Action News spoke to one wounded veteran in a horse therapy program who had never ridden a horse before, but now says he can't imagine his life without his horse.
Major Terry Evans has been learning to ride horses for about a year and half. He says he and his horse Grant have a special relationship.
"I think every time I see him he looks forward to seeing me," Evans said.
The feeling the mutual.
Terry says Grant has helped him in ways he never thought possible. Terry served 20 years in the Army. In 2004, while in Iraq, he was injured by an IED.
"It was devastating. I can just remember my head was just throbbing, incessant pain," Evans said.
It not only caused physical pain, but also severe emotional pain.
Terry says upon returning to the States he often felt anxious and nervous and he started to isolate himself. All signs of post traumatic stress disorder or PTSD.
That's where horse therapy comes in.
Experts say horses feed off emotions so in order to control the large animals, riders have to be calm and self-assured. That's why riding and even just taking care of horses can help soldiers with PTSD regain their emotional strength. It also helps them establish a bond and break their isolation.
"Pet owners can really appreciate it because anyone who has a pet that they love, knows how important that emotional bond and connection can be," Renee Hughes of the Southeastern Pennsylvania Chapter of the American Red Cross said.
Hughes says that's why they started the program there and they've seen the benefits.
"It's helped me have more patience and reduce significantly my anxieties that I would normally have. It's actually helped me to trust more the folks that are around me," Evans said.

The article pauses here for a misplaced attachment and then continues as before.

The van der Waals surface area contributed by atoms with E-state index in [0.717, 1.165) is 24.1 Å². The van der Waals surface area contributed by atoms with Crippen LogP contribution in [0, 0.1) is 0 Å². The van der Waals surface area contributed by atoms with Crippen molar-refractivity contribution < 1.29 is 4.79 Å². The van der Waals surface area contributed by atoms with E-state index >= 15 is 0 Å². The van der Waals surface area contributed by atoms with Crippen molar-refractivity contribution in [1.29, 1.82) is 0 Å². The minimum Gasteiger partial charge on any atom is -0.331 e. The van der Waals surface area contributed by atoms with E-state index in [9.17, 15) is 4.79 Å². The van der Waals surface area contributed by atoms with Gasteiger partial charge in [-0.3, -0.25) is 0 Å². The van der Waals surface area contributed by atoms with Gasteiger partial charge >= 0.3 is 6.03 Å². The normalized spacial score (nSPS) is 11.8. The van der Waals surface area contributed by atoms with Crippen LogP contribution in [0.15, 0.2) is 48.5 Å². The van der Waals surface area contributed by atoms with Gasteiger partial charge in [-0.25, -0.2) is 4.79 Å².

Right now, the program is funded by the Department of Defense, but that grant runs out at the end of the month. Hughes is hoping donations from people and businesses in the community will help keep horse therapy for veterans going.
"This is a small thing that we can do to have our young men and women know how much we care for them," Hughes said.
Terry says he's discovered a lifelong friendship with Grant and wants to keep riding.
"I'll stay as long as they'll have me," Evans said.
Horse therapy can also help people with more severe physical problems such as helping soldiers learning to balance and walk again.
As stated above, the funding for the program is running out soon.
If you would like to donate to keep the program going, you can mail checks to: The Southeastern Pennsylvania Chapter of the American Red Cross
2221 Chestnut St
Phila., Pa 19103
Write "Services to Armed Forces" or "Veterans" in the memo line
Donations can also be made to the local Red Cross chapter by visiting: American Red Cross Southeastern Pennsylvania Chapter